Background: Hydroperoxide lyase (HPL) is a key enzyme in plant oxylipin metabolism that catalyses the cleavage of polyunsaturated fatty acid hydroperoxides produced by the action of lipoxygenase (LOX) to volatile aldehydes and oxo acids. The synthesis of these volatile aldehydes is rapidly induced in plant tissues upon mechanical wounding and insect or pathogen attack. Together with their direct defence role towards different pathogens, these compounds are believed to play an important role in signalling within and between plants, and in the molecular cross-talk between plants and other organisms surrounding them. We have recently described the targeting of a seed 9-HPL to microsomes and putative lipid bodies and were interested to compare the localisation patterns of both a 13-HPL and a 9/13-HPL from Medicago truncatula, which were known to be expressed in leaves and roots, respectively. Results: To study the subcellular localisation of plant 9/13-HPLs, a set of YFP-tagged chimeric constructs were prepared using two M. truncatula HPL cDNAs and the localisation of the corresponding chimeras were verified by confocal microscopy in tobacco protoplasts and leaves. Results reported here indicated a distribution of M.truncatula 9/13-HPL (HPLF) between cytosol and lipid droplets (LD) whereas, as expected, M.truncatula 13-HPL (HPLE) was targeted to plastids. Notably, such endocellular localisation has not yet been reported previously for any 9/13-HPL. To verify a possible physiological significance of such association, purified recombinant HPLF was used in activation experiments with purified seed lipid bodies. Our results showed that lipid bodies can fully activate HPLF. Conclusion: We provide evidence for the first CYP74C enzyme, to be targeted to cytosol and LD. We also showed by sedimentation and kinetic analyses that the association with LD or lipid bodies can result in the protein conformational changes required for full activation of the enzyme. This activation mechanism, which supports previous in vitro work with synthetic detergent micelle, fits well with a mechanism for regulating the rate of release of volatile aldehydes that is observed soon after wounding or tissue disruption.

Subcellular localisation of Medicago truncatula 9/13-hydroperoxide lyase reveals a new localisation pattern and activation mechanism for CYP74C enzymes.

DI SANSEBASTIANO, Gian Pietro;
2007

Abstract

Background: Hydroperoxide lyase (HPL) is a key enzyme in plant oxylipin metabolism that catalyses the cleavage of polyunsaturated fatty acid hydroperoxides produced by the action of lipoxygenase (LOX) to volatile aldehydes and oxo acids. The synthesis of these volatile aldehydes is rapidly induced in plant tissues upon mechanical wounding and insect or pathogen attack. Together with their direct defence role towards different pathogens, these compounds are believed to play an important role in signalling within and between plants, and in the molecular cross-talk between plants and other organisms surrounding them. We have recently described the targeting of a seed 9-HPL to microsomes and putative lipid bodies and were interested to compare the localisation patterns of both a 13-HPL and a 9/13-HPL from Medicago truncatula, which were known to be expressed in leaves and roots, respectively. Results: To study the subcellular localisation of plant 9/13-HPLs, a set of YFP-tagged chimeric constructs were prepared using two M. truncatula HPL cDNAs and the localisation of the corresponding chimeras were verified by confocal microscopy in tobacco protoplasts and leaves. Results reported here indicated a distribution of M.truncatula 9/13-HPL (HPLF) between cytosol and lipid droplets (LD) whereas, as expected, M.truncatula 13-HPL (HPLE) was targeted to plastids. Notably, such endocellular localisation has not yet been reported previously for any 9/13-HPL. To verify a possible physiological significance of such association, purified recombinant HPLF was used in activation experiments with purified seed lipid bodies. Our results showed that lipid bodies can fully activate HPLF. Conclusion: We provide evidence for the first CYP74C enzyme, to be targeted to cytosol and LD. We also showed by sedimentation and kinetic analyses that the association with LD or lipid bodies can result in the protein conformational changes required for full activation of the enzyme. This activation mechanism, which supports previous in vitro work with synthetic detergent micelle, fits well with a mechanism for regulating the rate of release of volatile aldehydes that is observed soon after wounding or tissue disruption.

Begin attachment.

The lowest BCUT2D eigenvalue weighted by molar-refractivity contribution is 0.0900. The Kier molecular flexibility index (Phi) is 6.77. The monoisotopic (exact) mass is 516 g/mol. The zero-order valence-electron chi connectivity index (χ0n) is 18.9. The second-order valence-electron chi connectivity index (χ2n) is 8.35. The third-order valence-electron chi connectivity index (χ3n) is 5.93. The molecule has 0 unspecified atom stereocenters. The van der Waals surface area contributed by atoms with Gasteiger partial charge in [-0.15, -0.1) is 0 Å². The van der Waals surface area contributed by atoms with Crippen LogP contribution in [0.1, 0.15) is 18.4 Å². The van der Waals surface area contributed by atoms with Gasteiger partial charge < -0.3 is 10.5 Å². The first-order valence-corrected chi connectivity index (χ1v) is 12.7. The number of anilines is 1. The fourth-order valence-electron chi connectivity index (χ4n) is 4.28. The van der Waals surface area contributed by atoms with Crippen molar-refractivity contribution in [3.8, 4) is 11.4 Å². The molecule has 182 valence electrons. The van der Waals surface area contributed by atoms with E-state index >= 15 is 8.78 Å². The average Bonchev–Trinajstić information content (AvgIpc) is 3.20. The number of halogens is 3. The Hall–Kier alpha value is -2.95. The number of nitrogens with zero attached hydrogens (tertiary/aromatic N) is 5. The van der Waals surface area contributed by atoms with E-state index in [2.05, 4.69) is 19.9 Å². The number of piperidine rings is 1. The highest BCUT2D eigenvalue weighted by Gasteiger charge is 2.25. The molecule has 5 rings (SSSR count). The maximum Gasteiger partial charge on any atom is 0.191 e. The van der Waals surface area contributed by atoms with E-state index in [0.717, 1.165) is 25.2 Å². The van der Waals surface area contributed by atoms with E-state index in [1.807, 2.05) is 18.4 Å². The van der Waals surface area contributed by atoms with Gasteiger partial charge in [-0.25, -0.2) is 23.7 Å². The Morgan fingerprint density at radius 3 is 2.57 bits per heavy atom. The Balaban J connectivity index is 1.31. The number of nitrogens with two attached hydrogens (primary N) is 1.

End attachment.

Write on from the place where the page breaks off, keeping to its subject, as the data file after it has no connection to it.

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Utilizza questo identificativo per citare o creare un link a questo documento: http://hdl.handle.net/11587/107071
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